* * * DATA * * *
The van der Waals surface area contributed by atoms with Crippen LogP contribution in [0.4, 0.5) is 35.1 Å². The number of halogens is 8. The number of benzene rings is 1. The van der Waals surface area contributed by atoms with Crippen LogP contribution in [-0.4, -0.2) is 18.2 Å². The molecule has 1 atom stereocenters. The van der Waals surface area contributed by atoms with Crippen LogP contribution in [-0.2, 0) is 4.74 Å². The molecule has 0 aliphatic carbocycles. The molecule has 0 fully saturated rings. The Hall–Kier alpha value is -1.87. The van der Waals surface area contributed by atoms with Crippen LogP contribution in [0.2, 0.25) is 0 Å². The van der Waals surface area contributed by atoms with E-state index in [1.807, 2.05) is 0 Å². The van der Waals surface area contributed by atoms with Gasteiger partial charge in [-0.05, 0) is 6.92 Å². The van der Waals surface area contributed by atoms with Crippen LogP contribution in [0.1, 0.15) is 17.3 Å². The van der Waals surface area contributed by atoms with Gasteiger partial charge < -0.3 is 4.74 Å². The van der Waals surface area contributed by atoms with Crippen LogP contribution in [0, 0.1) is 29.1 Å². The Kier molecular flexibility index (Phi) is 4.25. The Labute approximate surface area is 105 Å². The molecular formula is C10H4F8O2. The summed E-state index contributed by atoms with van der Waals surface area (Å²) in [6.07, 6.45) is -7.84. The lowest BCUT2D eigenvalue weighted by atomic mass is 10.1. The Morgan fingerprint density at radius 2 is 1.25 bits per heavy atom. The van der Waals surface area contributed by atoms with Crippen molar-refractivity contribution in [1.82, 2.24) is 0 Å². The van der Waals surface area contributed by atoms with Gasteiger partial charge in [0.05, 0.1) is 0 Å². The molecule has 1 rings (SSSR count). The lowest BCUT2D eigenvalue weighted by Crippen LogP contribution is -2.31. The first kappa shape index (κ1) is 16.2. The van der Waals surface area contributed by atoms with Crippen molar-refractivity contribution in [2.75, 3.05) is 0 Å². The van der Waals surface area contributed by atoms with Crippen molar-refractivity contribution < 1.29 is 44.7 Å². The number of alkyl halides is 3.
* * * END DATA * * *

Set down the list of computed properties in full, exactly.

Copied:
The van der Waals surface area contributed by atoms with Crippen LogP contribution in [0.4, 0.5) is 35.1 Å². The number of halogens is 8. The number of benzene rings is 1. The van der Waals surface area contributed by atoms with Crippen LogP contribution in [-0.4, -0.2) is 18.2 Å². The molecule has 1 atom stereocenters. The van der Waals surface area contributed by atoms with Crippen LogP contribution in [-0.2, 0) is 4.74 Å². The molecule has 0 aliphatic carbocycles. The molecule has 0 fully saturated rings. The Hall–Kier alpha value is -1.87. The van der Waals surface area contributed by atoms with Crippen LogP contribution in [0.2, 0.25) is 0 Å². The van der Waals surface area contributed by atoms with E-state index in [1.807, 2.05) is 0 Å². The van der Waals surface area contributed by atoms with Gasteiger partial charge in [-0.05, 0) is 6.92 Å². The van der Waals surface area contributed by atoms with Crippen LogP contribution in [0.1, 0.15) is 17.3 Å². The van der Waals surface area contributed by atoms with Gasteiger partial charge < -0.3 is 4.74 Å². The van der Waals surface area contributed by atoms with Crippen LogP contribution in [0, 0.1) is 29.1 Å². The Kier molecular flexibility index (Phi) is 4.25. The Labute approximate surface area is 105 Å². The molecular formula is C10H4F8O2. The summed E-state index contributed by atoms with van der Waals surface area (Å²) in [6.07, 6.45) is -7.84. The lowest BCUT2D eigenvalue weighted by atomic mass is 10.1. The Morgan fingerprint density at radius 2 is 1.25 bits per heavy atom. The van der Waals surface area contributed by atoms with Crippen molar-refractivity contribution in [1.82, 2.24) is 0 Å². The van der Waals surface area contributed by atoms with Gasteiger partial charge in [0.05, 0.1) is 0 Å². The molecule has 1 rings (SSSR count). The lowest BCUT2D eigenvalue weighted by Crippen LogP contribution is -2.31. The first kappa shape index (κ1) is 16.2. The van der Waals surface area contributed by atoms with Crippen molar-refractivity contribution in [2.75, 3.05) is 0 Å². The van der Waals surface area contributed by atoms with Crippen molar-refractivity contribution < 1.29 is 44.7 Å². The number of alkyl halides is 3.